PRINCETON – Public debate, especially during economic crises, focuses on growth statistics, which become a kind of fever thermometer.
But the readings are unreliable and change constantly, prompting statisticians to think about different ways of measuring an economy’s very different products.
In particular, newly revised data have called into question the economic scope and role of financial services.
At the end of July, the United States Bureau of Economic Analysis released revisions to American GDP data going back to 1929. The main consequence was to demonstrate that GDP is more volatile than had previously been assumed.
The economy grew faster in good phases, and slumped more sharply in downturns. The annual growth rate from 1997 to 2008 was 2.8% rather than 2.7%.
In 2008, the figure fell to 0.4%, rather than 1.1%, as previously assumed.
The collapse in GDP in the first quarter of 2009 was also more substantial than previously thought.
The logic underlying these changes is more interesting than the relatively small revisions of growth rates that resulted. One key intention was to allow for more honest accounting.
In particular, spending on financial services was treated in a different way and shown more transparently.
For example, medical expenditure is lower in the new calculation, because the costs that are attributable to insurance rather than to provision of medical services are now shown as spending on “financial services and insurance.”
The new calculation makes it clearer than before how dramatically financial services expanded over the past decade.
Spending on financial services roughly doubled between 1998 and 2007, now amounting to 8.2% of personal consumption – a figure that includes the income that is transferred from consumers to the now notorious bonuses of bankers and traders.
The response to the current crisis is not likely to be a halt to financial innovation, but it is likely to cause rationalization and cost-cutting in the provision of financial services.
There are clear historical precedents for reining in over-exuberant and over-innovative sectors. In the nineteenth century, an orgy of railroad building created duplicating lines, before severe cyclical downturns purged many of the companies, leaving a leaner and cheaper network.
Similarly, in the early twentieth century, many entrepreneurs moved into automobile production. Only a handful of the most efficient producers survived the collapse of the initial boom.
Many countries, including the US, have banking systems that are still overly complex. It is also now clear that financial products themselves were overly complex and that most if not all customers did not know what they were buying.
Traditionally, banks were “black boxes,” in which operations were concealed from customers. The bank knew more about where its money went than its depositors and creditors did.
Investment banks gave advice to corporations on mergers and acquisitions, but also issued securities and conducted their own proprietary trading. While so-called “Chinese walls” separated these activities, in practice market participants assumed some degree of leakage, and expected better returns from dealing with big banks, with their multifaceted, international operations.
Thus, each counterparty in these transactions assumed that they were getting something special from the accumulated insights that the bank had acquired from its other branches of business, insights that derived fundamentally from permanent conflicts of interest.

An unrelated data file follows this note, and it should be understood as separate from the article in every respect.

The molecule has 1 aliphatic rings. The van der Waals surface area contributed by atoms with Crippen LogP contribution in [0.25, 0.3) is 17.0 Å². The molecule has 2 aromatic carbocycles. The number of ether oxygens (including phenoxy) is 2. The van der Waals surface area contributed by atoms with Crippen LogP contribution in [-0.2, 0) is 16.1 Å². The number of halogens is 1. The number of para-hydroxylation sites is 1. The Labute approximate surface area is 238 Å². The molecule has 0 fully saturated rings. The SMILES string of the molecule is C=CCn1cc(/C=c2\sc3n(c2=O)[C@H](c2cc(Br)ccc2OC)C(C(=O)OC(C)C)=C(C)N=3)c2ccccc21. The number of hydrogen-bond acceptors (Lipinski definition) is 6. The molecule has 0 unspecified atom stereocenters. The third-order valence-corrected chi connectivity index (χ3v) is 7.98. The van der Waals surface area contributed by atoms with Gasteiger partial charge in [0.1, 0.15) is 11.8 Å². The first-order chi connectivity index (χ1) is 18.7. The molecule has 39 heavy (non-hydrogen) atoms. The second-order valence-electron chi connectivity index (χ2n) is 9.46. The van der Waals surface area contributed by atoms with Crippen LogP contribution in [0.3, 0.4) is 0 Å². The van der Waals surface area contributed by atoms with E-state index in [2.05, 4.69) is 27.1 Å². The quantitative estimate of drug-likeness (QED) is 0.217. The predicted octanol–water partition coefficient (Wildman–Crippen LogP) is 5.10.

The genius of securitization, the great financial innovation of the 1990’s, was that it allowed investors – in theory – to bypass non-transparent black-box banks. Securities took the place of traditional bank credits.
But banks used the innovation to place transparent securities in highly opaque “investment vehicles.”
Banks’ black-box character survived, and became an even greater source of vulnerability. After all, black boxes are most lethal when they conceal a malevolent or fraudulent human being.
It is possible to imagine that in the longer term finance will become less prone to problems of asymmetrical information, which demand a high level of confidence on the part of depositors and investors in order to reduce the risk of panic and crisis.
But finance will no longer be our master only if there is no need for “insiders,” and that requires both transparency and the spread of financial knowledge.
In the future, conflicts of interest might be handled by mathematical algorithms that authorize or prohibit transactions.
In the same way that automated payment mechanisms have rendered trading floors mostly obsolete, many banking functions can and will become simply an interaction of software systems.
As in previous transitional phases, when innovation leads to cost-saving, individuals who work in the financial industry will try to produce convincing arguments about why their business depends on the human touch.
Harvesting machines were alleged to lower the quality of the grain collected, because it was no longer subject to immediate inspection by the human eye.
Likewise, advanced automobile plants are now largely composed of robots, and their products are safer than ever.
A personal banker is a status symbol, but nothing more, and certainly not a necessity.
The “Monday morning car” – caused by an early and error-prone production run of a new model – is rapidly becoming a thing of the past. Its equivalent in the financial world should meet the same fate.
Harold James is Professor of history and international affairs at the Woodrow Wilson School, Princeton University and Professor of history at the European University Institute, Florence.
Copyright: Project Syndicate, 2009.